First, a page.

How to realize this by Kwant? Can you give more ways or some examples.
--
Jinlong Zhang
jlzhang(a)163.com

Hello everyone, i would appreciate any suggestion you could give me to
solve this
I'm trying to attach a couple of leads to my structure, I have the code for
both, but I want to know how to make that both leads begin with the same
atom,
In the code below you can see that the left lead starts in a gray atom,
while the lead in the right side starts in the couple of atoms blue and
yellow, if I increase the size of the structure it only creates another
primitive cell and the case is the same
Is there a way to make that the right lead starts in a gray atom as the
left lead, like only creating half primitive cell?
Thanks in advance
Here is the code
import kwant
from matplotlib import pyplot
%matplotlib tk
PrimVec = [(3.176, 0, 0), (1.588, 2.7504, 0), (0, 0, 17.49)]
base = [(0, 0, 0), (1.588, 0.9168, 0.8745), (0, 0, 1.749)]
lat = kwant.lattice.general(prim_vecs = PrimVec, basis = base)
d, e, f= lat.sublattices
def make_cuboid(t=1.0, a=15, b=10, c=5):
def cuboid_shape(pos):
x, y, z = pos
return 0 <= x < a and 0 <= y < b and 0 <= z < c
syst = kwant.Builder()
syst[lat.shape(cuboid_shape, (0, 0, 0))] = 4 * t
hoppings = (((1, 0, 0), d, e), ((0, 0, 0), d, e),((0, 1, 0), d, e),
((0, 0, 0), f, e), ((1, 0, 0), f, e), ((0, 1, 0), f, e))
syst[[kwant.builder.HoppingKind(*hopping) for hopping in hoppings]] = -6
lead = kwant.Builder(kwant.TranslationalSymmetry((-3.176, 0, 0)))
def lead_shape(pos):
return 0 <= pos[1] < b and 0 <= pos[2] < c
lead[lat.shape(lead_shape, (0, 0, 0))] = 4 * t
lead[[kwant.builder.HoppingKind(*hopping) for hopping in hoppings]] = -6
syst.attach_lead(lead)
syst.attach_lead(lead.reversed())
return syst
def main():
syst = make_cuboid(a=30, b=14, c=4)
def family_colors(site):
if site.family == d:
return 'yellow'
elif site.family == e:
return 'gray'
else:
return 'blue'
kwant.plot(syst, site_size=0.25, site_lw=0.025, hop_lw=0.05,
site_color=family_colors)
syst = syst.finalized()
if __name__ == '__main__':
main()

Hello everyone, I would appreciate any suggestion you could give me to
solve this:
Im currently working on a 2D finite monolayer of certain material that is
coupled to a pair of leads in both left and right sides, the thing is: how
can I get rid of the dangling bonds that appears in the edges of the
nanoribbon?, I cant use the function "eradicate dangling" because the
dissapearing atoms will just generate new dangling bonds.
(By the way: I tried to use this function just to see what happens but
nothing changed in the structure, is that normal?)
So, Is there a way to automatically fill the dangling bonds with Hydrogen
atoms? Or do I have to do it manually?
Thanks in advance.

Dear Kwant users,
I write for advices concening apparent
problems that I encountered programming with Kwant.
I would like to calculate quantities related to transport (e.g. conductivity,
Fano factor,.....) in 2D and 3D lattice systems hosting Dirac / Weyl points.
I have tried to implement a couple of examples of semimetals with Kwant,
where the lattices (scattering regions) are taken square or cubic,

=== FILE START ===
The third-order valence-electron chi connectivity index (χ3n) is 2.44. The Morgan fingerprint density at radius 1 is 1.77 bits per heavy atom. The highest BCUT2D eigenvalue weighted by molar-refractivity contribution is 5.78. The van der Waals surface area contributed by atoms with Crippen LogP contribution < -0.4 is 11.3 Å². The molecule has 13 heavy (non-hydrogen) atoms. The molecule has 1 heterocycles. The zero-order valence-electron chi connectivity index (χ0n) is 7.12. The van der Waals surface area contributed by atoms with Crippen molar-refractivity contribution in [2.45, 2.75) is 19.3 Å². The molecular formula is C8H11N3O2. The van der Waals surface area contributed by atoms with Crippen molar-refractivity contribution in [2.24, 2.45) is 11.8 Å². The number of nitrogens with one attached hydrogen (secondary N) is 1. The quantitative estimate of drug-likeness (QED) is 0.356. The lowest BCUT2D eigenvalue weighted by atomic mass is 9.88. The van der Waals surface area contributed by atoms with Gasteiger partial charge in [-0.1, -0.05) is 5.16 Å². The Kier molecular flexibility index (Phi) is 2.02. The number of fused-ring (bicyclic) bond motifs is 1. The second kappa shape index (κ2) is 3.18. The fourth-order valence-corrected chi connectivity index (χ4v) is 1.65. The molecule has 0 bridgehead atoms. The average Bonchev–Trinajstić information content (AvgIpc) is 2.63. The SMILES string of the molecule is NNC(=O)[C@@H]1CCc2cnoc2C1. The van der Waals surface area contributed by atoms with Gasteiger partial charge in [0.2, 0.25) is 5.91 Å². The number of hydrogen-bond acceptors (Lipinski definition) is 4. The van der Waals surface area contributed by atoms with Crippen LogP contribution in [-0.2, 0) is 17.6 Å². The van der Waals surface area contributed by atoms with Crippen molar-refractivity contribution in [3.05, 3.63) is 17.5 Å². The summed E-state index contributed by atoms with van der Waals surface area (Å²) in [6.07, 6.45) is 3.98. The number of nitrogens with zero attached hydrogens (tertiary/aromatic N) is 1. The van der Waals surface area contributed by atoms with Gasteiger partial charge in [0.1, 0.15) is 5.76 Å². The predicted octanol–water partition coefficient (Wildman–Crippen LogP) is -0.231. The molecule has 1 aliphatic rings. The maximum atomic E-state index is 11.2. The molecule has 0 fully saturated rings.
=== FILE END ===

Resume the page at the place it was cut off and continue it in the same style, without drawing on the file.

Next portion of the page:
and the leads attached on entire faces of the lattices.
I assumed both open and periodic (in the directions orthogonal to the leads)
boundaries conditions for the lattices and for the leads.
Generally, I have found strange things, like
sudden falls to zero of the conductivities within the energies of the
scattering areas, or suspicious conductivity asymmetries
around the energies of the cones, even if the lattice spectra are symmetric.
I am reasonably sure that the Hamiltonians are written correctly in Kwant,
at least because I checked separately the spectra of the scattering zones
and of the leads, comparing them with the analytics.
Discussing at a conference,
I got aware vaguely about possible problems
that may arise when one wants to
discretize in real space an Hamiltonian originally written in
the space of momenta (also continuous).
This is exaclty what I have done always;
notice that I performed the discretization by hand, without
exploiting the routine in Kwant.
Do you know about similar issues with semimetals ?
Do you have some advices ?
Thank you very much to everybody and best regards,
L. L.

Dear subscribers of kwant-devel and of kwant-discuss,
Due to the very limited usage of the kwant-devel mailing list (most
development discussions happen in the issues and merge requests of our
gitlab instance [1]), we have decided to retire it.
Still, a mailing list is a useful forum also for development, especially
when more general topics are being discussed. That's why, starting from
now, we recommend [2] the use the kwant-discuss list also for
development discussions. This will have the welcome side-effect of
giving development discussions a wider audience. Note that
kwant-discuss was never meant to be a pure Q&A list.
A number of subscribers to kwant-devel are not members of kwant-discuss.
Would you please consider subscribing? The average volume is rather
low: a couple of messages per week. In order to subscribe, simply send
an arbitrary message to kwant-discuss-join(a)kwant-project.org (the
subject and body are ignored).
(Those who are subscribed to both lists have received this message twice.
My apologies for that.)
As far as kwant-devel is concerned, you have nothing to do. Posting is
technically still allowed for the time being. We will eventually
disable it, but the list and its archives will continue to linger.
Cheers,
Christoph
[1] https://gitlab.kwant-project.org/
[2] https://kwant-project.org/community